Resource Everything

Rails has some really cool features, and routes.rb is awesome once you get over your initial fear. I was digging through Railscasts to find a way to tidy up all those actions which don’t really fit into a resource. You know the ones. The landing page, the ‘About Us’ page. Ryan Bates has an excellent screencast on tidying up your routes for these actions, and I thought that it would be cool to take it a step further so we can have static pages which are still editable and still (mostly) resourceful.

There are some caveats which go along with this: you can’t create new pages without editing your routes.rb file; the pages all have to fit within a certain framework (mine simply had two columns – ‘page’ and ‘body’); and the names of the page and those specified in your routes.rb file have to match. I still think it’s worth doing, however, since you can set up a handful of pages which the client can edit without you having to update the html constantly.

Step 1: Set up your routes.rb file

I initially set up a resource called ‘Information’, and Rails is kind enough to know that ‘informations’ is just plain dumb, so gives us a singular table name instead.

In your routes.rb file, you need to set up a custom method along these lines. I modified this slightly, calling it ‘general_actions’ and left off the controller name from the url. So my method call looked like:

def map.general_actions(actions)
  actions.each do |action|
    self.send(action, "/#{action}", :controller => 'information', :action => action)
  end
end

with the following actions defined:

map.general_actions %w[ biography history ]

This gives us the urls ‘/history’ and ‘/biography’.

Step 2: The model

The migration for this model was set up as

  t.string :page
  t.text :body

There needs to be a corresponding entry for each page listed in the array passed to general_actions, so we create two (I just did it in the console); just the name of the page corresponding to the action, and some dummy text.

Next we change the to_param call in information.rb, so that it will return the page rather than the id of the object. We can achieve this with the following lines:

  validates_presence_of :page
  validates_uniqueness_of :page

  def to_param
    self.page
  end

If you’ve never played around with the to_param method before, there is one thing to take heed of: if you don’t include the primary key at the beginning (default is integer in Rails), the standard find method will break. In this instance, whenever I want to find the model, it needs to call find_by_page instead.

Step 3: The Controller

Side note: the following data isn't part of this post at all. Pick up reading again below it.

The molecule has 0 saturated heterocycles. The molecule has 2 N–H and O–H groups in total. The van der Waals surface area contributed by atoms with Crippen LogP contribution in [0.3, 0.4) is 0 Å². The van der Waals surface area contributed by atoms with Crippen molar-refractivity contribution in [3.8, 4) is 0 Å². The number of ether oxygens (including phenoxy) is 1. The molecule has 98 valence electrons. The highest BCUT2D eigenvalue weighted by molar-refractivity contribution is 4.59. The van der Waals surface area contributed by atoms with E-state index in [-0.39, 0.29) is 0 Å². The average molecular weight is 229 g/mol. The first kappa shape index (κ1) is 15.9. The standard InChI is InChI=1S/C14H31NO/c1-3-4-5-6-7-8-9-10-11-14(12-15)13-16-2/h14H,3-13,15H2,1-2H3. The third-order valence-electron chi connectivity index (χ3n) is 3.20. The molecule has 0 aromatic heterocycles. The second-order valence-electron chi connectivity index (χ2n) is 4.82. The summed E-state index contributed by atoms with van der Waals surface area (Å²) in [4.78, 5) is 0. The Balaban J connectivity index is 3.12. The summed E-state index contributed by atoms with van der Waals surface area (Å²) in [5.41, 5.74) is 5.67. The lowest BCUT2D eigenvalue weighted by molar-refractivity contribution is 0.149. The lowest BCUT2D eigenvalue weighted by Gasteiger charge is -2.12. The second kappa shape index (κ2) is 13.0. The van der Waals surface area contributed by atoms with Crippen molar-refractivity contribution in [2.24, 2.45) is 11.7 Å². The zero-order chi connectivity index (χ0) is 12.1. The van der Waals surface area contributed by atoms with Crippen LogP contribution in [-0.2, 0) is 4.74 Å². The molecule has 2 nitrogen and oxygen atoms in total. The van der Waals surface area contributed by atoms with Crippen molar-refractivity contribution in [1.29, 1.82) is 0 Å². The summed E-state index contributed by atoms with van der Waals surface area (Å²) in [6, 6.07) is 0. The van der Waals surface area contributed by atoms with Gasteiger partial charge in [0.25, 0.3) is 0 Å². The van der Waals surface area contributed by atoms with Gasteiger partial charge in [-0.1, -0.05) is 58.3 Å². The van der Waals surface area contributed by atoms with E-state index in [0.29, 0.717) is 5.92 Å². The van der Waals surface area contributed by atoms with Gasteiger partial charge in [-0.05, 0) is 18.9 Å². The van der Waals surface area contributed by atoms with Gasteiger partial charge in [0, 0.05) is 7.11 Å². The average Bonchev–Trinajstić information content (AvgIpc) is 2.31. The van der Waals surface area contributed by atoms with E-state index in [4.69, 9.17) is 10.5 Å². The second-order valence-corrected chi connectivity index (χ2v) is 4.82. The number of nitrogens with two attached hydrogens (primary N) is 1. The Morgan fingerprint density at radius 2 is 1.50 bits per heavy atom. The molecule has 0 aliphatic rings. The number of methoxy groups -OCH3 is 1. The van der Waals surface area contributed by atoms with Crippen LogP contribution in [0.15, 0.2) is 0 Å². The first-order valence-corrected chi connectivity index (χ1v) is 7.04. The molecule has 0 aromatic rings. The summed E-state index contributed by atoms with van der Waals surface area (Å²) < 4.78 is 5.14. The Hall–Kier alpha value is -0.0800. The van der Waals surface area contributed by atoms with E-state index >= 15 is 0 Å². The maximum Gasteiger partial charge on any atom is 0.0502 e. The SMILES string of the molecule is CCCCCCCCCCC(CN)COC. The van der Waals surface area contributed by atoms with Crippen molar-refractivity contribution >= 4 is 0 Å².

Last but not least, we work the magic to get it to generate a nice url for each page, rather than the standard resource url of /:controller/:id. We do this by calling a filter before the show action. (I include the definition of @information in the show method itself just to be sure. Likely you would also have some form of administration filter on all the other actions so they are inaccessible to the general public.)

  before_filter :intercept_page, :only => [:show]
  def show
    @information = Information.find_by_page(params[:page])
  end

  private
  def intercept_page
    @information = Information.find_by_page(params[:action])
    render :action => 'show'
  end

So now we have the urls /history and /biography available via the history_path and biography_path helpers respectively, with the ability to add new pages simply by including the name in the array of general actions in the routes.rb file and a valid database entry. What I particularly like about this is that all the list and editing functionality is still resourceful – it is only the public url which is ever modified.

Addendum: The View

There really isn’t much to the view in this case. You’ll need to set up your form and edit pages as per other resources; the show page in my case was simply:

<h2><%= @information.page.humanize -%></h2>
<%= textilize(@information.body) %>

(I’m not a fan of storing html in the database; I much prefer to use Textile and RedCloth to handle custom input.)

Conclusion

I find this a nice way around the problem of editing static pages, and with the judicious use of caches_page and sweepers monitoring any updates, you can still cache them as static pages.

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~ by MattR on November 7, 2008.

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